SAN JOSE — A downtown San Jose housing highrise that would provide homes for average workers is still being actively planned despite a transit agency’s legal quest to seize the site for the project, a developer says.
The site, consisting of two parcels with addresses of 17 through 31 E. Santa Clara St. in downtown San Jose, is the location where a developer intends to build a 26-story housing tower with 200 homes.
The Santa Clara Valley Transportation Authority has filed lawsuits in an effort to seize the sites needed for the development of the Eterna Tower, whose units are expected to include dozens of affordable residences.
The VTA is using a process called eminent domain to gain possession of the parcels, which the transit agency says it requires as part of a mammoth project to extend BART to San Jose’s Little Portugal area, downtown San Jose, and the Diridon train station.
“I disagree with the VTA’s conclusion that it needed to file an eminent domain” on the properties required for the housing tower, Loida Kirkley, principal executive with Roygbiv Real Estate Development, which is developing Eterna Tower.
The legal team for Roygibiv Real Estate is already engaged in negotiations and discussions with the VTA regarding the project site.
“Unfortunately, the VTA’s offer is too low,” Kirkley said.
An affiliate headed up by Kirkley owns one parcel that the VTA is attempting to seize at the location, a property with addresses of 19 and 25 E. Santa Clara St.
In 2020, a Roygbiv Real Estate Development paid $3.4 million to buy the 17 through 25 E. Santa Clara property.
The adjacent parcel, with addresses of 29 and 31 E. Santa Clara, is owned by a group operating as Z Hanna LLC, court papers show. Lars Fuller, an individual, is the provider of an existing mortgage on that property.
One major problem with the VTA approach to attempting to seize the properties, in Kirkley’s view, is the transit agency might be impeding the development of a considerable amount of affordable housing in downtown San Jose.
“What I do not understand,” Kirkley said, “is why VTA has made it practically impossible for Roygbiv Real Estate Development to build affordable housing near the future BART station that is funded by taxpayers’ money.”
Kirkley’s group has also proposed the development of a housing tower around the corner on North Second Street that would provide affordable residences for seniors.
The transportation authority stated in the court papers that the parcels, along with properties in the downtown and east of the downtown, are crucial sites that the agency needs for its BART extension.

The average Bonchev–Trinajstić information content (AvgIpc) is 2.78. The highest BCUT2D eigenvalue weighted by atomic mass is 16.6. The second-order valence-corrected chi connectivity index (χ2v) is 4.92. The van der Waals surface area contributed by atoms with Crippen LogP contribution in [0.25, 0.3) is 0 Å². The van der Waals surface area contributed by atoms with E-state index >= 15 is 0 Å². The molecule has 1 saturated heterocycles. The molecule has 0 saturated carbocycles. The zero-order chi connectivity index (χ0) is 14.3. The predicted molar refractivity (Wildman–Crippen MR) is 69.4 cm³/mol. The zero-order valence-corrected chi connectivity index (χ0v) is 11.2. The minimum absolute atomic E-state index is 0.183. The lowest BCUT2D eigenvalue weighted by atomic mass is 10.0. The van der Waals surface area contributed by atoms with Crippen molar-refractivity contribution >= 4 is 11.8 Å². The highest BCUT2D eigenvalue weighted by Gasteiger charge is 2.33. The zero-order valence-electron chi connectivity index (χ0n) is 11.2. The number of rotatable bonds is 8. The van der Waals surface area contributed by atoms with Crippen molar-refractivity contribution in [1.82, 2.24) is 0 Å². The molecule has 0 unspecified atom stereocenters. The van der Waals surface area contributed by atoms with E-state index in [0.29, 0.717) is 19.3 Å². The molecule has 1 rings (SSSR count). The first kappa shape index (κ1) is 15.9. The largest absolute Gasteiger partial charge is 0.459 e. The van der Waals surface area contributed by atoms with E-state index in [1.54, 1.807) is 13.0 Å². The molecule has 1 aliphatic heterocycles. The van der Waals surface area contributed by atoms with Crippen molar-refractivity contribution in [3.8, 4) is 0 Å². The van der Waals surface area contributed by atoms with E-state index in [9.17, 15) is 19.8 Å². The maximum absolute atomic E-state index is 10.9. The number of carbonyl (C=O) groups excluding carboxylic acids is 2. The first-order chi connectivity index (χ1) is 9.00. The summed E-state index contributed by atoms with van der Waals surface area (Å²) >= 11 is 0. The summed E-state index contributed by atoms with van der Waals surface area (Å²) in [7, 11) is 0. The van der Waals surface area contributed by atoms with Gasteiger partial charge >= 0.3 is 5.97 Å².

“VTA seeks to acquire the property for the development, construction, operation and maintenance of the VTA’s BART Silicon Valley Phase Two Project,” the agency stated in court filings related to the eminent domain proceeding against the sites on East Santa Clara Street.
The extension itself is a vital link in BART expansions throughout the region, the VTA asserts.
“The project will be the single largest public infrastructure project ever constructed in Santa Clara County,” the VTA stated in the court filing.
By 2040, an estimated 54,600 people are expected to ride in the extension section, the VTA estimated.
DCI Engineers, in an April 2022 report, evaluated the feasibility of the construction of housing towers next to the proposed entrance to the downtown San Jose BART on East Santa Clara Street.
The engineering firm pointed to the development of a hotel and residences above a transit station in Hollywood, a hotel that was built in conjunction with a transit extension in San Francisco and a transit tower that was built over existing Seattle subway lines.
“DCI Engineers is confident that with close coordination and collaboration with BART and other public agencies, implementation of best-practices from previous projects with similar levels of complexity, and detailed design of structural systems, constructing Eterna Tower in conjunction with a new BART transit station entrance can be accomplished,” the engineering firm stated in its report.
Kirkley believes the development of more housing next to the BART station could be a crucial component to the rail line’s success.
“This is much-needed housing,” Kirkley said. “VTA is acting like they want a stand-alone station without connection to workforce housing.”